By gum, he sounds like presidential material to me. Your move, Jeb.

More than 13,000 retweets as I write this. Clearly there’s a demand for countermeasures among an American public that doesn’t like the idea of foreigners, especially savages like the Kim cabal, holding veto power over their culture. (Too bad China, Kim’s chief patron, already sort of does.) Am I right, though, in thinking that no major Republican pol aside from Romney has said anything about this yet? Newt Gingrich called the hack attack on Sony America’s first clear defeat in cyberwar but he’s not “major” anymore the way that Paul, Cruz, Walker, Rubio, and, yes, Romney and the rest of the ’16 gang are. Why so quiet? Obama’s not saying much either:

“Well, the cyber-attack is very serious. We’re investigating, we’re taking it seriously,” Obama said in the interview. “We’ll be vigilant, if we see something that we think is serious and credible, then we’ll alert the public. But for now, my recommendation would be that people go to the movies.”

No finger-pointing at North Korea, no vows of retaliation, although he may have strategic reasons for that. One unnamed U.S. official told NBC News yesterday that America “can’t let this go unanswered,” so retaliation — probably — is coming. In keeping with the cyberwar spirit of plausible deniability, Obama might be playing this low key so that when the power mysteriously goes down at North Korea’s military bases, he can kinda sorta pretend that he’s surprised by it. Although … in that case, why are the feds leaking to U.S. media that they think the NorKs are behind all this? It’s easier to preserve plausible deniability when you’re not making public accusations. As it is, it looks like our reprisal might be the cyberwar equivalent of Ukraine recently being invaded from the east by mysterious troops with no national flag on their uniforms. Everyone, including the enemy, will know who’s responsible, but some measure of deniability for political purposes is maintained.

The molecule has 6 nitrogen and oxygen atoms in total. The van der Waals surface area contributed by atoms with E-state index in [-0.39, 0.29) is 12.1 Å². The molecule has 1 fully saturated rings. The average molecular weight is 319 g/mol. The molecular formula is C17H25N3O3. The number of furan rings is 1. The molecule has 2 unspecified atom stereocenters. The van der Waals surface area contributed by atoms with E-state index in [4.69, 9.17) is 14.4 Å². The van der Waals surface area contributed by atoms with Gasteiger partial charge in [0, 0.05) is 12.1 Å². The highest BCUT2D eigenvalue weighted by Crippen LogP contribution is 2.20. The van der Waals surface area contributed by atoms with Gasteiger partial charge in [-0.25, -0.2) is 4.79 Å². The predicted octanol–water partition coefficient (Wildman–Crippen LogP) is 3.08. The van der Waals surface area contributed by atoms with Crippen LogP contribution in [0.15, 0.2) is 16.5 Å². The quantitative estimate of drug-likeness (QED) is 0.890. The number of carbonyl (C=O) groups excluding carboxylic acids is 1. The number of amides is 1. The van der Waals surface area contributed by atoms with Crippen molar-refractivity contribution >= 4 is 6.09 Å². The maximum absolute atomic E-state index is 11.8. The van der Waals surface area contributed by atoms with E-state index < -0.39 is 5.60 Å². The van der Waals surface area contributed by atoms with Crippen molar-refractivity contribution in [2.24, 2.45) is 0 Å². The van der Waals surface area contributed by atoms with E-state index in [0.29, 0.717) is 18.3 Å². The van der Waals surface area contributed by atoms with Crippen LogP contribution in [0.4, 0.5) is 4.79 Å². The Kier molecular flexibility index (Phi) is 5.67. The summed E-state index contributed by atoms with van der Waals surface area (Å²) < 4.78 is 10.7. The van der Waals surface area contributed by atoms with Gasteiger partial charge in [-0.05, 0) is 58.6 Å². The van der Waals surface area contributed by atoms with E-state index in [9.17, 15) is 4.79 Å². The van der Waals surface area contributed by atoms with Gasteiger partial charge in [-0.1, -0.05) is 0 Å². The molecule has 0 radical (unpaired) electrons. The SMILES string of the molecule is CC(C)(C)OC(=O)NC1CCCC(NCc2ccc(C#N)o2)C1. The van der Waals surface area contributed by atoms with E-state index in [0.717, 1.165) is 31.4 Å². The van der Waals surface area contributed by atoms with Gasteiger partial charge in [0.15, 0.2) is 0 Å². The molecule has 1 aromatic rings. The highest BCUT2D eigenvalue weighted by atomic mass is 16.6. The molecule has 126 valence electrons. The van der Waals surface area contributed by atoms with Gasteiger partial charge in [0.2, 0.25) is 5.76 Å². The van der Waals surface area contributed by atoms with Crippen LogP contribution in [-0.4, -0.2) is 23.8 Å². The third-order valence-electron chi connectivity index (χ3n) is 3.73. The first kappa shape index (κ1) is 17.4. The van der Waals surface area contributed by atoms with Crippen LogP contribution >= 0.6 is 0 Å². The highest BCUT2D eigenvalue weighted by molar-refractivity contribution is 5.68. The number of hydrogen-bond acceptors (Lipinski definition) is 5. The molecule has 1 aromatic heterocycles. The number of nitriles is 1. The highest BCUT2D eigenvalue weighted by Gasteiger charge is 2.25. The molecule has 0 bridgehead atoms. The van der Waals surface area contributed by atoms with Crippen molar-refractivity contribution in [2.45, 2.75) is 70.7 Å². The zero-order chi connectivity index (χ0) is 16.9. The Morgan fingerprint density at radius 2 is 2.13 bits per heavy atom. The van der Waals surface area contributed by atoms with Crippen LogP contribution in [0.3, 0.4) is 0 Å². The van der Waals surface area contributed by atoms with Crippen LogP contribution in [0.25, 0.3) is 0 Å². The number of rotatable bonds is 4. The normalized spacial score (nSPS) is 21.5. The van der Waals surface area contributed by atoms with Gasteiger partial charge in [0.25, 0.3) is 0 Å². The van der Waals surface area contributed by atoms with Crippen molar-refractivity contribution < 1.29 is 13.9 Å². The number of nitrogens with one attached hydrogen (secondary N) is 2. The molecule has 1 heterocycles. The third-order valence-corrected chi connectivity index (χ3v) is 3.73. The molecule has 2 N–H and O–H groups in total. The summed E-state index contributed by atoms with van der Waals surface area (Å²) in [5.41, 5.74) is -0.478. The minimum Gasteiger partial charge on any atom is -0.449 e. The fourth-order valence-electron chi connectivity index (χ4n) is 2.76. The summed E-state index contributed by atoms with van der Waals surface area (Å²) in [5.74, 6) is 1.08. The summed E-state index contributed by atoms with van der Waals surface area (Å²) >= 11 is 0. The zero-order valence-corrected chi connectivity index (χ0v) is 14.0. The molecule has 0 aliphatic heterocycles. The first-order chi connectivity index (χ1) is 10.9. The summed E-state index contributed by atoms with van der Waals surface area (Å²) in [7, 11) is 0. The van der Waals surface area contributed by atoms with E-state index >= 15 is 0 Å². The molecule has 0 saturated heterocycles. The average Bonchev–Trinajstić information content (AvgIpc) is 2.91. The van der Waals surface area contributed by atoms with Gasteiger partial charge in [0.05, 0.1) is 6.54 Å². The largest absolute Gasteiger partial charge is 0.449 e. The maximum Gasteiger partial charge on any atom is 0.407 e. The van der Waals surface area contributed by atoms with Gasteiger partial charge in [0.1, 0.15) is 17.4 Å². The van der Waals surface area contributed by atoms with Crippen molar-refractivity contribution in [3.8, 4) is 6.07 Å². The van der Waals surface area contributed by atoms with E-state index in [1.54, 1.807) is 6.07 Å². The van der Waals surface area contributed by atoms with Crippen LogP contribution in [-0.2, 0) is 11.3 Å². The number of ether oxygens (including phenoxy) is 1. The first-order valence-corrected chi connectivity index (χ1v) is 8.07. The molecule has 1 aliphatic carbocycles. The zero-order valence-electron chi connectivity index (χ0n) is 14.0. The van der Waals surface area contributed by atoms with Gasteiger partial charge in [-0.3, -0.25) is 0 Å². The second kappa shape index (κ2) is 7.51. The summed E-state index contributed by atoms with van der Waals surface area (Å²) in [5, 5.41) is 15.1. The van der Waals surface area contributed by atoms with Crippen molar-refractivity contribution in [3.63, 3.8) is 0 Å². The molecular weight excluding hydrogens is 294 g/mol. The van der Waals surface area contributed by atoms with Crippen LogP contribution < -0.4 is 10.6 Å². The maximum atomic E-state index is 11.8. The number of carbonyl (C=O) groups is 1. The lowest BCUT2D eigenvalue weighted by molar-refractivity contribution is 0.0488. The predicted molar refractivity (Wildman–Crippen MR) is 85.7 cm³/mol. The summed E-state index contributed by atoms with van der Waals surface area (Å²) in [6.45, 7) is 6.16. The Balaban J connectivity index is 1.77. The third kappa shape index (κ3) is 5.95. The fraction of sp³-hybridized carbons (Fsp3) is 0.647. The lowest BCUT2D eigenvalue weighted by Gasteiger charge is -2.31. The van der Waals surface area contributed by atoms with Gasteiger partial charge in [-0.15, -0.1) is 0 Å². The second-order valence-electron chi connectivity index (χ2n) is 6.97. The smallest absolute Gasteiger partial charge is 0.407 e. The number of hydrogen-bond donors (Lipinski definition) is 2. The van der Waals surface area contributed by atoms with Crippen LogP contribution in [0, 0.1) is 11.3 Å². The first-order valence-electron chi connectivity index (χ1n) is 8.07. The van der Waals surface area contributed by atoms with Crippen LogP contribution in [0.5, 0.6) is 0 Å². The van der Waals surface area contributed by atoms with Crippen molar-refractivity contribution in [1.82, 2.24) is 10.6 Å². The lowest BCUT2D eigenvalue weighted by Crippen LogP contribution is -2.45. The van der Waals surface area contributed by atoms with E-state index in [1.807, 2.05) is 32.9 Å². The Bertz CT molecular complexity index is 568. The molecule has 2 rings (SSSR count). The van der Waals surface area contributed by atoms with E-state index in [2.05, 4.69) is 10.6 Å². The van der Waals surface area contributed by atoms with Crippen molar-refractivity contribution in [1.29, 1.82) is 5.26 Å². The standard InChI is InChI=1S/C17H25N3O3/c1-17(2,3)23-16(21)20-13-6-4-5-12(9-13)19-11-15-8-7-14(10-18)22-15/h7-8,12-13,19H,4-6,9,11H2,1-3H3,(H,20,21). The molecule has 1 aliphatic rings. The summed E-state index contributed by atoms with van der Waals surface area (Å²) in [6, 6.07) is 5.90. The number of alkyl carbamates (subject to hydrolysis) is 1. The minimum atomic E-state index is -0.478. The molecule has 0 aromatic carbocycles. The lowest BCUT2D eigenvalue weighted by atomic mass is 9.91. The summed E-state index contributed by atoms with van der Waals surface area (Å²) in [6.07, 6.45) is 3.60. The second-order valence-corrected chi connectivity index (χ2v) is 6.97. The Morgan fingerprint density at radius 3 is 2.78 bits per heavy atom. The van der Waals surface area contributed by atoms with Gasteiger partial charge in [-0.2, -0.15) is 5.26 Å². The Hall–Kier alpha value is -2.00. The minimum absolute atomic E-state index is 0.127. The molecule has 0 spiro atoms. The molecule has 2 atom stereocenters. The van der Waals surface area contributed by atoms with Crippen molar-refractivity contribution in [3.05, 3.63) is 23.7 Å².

As for Romney’s idea, I’m not sure why he seized on Ebola as the cause Sony should champion instead of, say, charity for the families of Japanese and South Koreans who’ve had relatives killed or captured by the North. Maybe Mitt figured that would only antagonize Kim further, which Sony would be reluctant to do. Also, he’s assuming that Sony wants to release “The Interview” but was thwarted by theater circuits that refused to show it. Is that really true? The hackers threatened the theater groups with terrorism but they’ve already done actual cyberterror damage to Sony; if the film was released, Sony almost certainly would have been their main target in the aftermath with more leaks from the trove of data that the hackers lifted. I think Sony was relieved when the theater circuits walked, as it gave them a reason to pull the film entirely and let this episode quietly fade after a few days of terrible press. That’s why they’ve already ruled out releasing the film in other formats. If they followed the Romney/National Review plan, they might end up getting cybernuked anyway. And A.J. Delgado may well be right: If Sony releases the film somehow, even for free, it could complicate their claim against insurers to recoup some of the cost of the film. A total loss might be the only way to get paid.

Exit question one: Would more politicians be speaking up if “The Interview” weren’t a dumb stoner-ish comedy but a serious film with greater artistic merit? I’m actually glad it’s the former and not the latter. Having a lame movie at the heart of this clarifies the principle that all speech, not just “high value” speech, should be safe from censorship by a foreign government. Exit question two: Where does this attitude come from? Explain it to me, because I don’t get it.

Russia and China have nukes too and don’t take criticism well. Iran will soon be in the same boat. Are they off-limits now? Let’s make a list of who it’s safe and not safe to goof on. Al Qaeda must be at the top, right?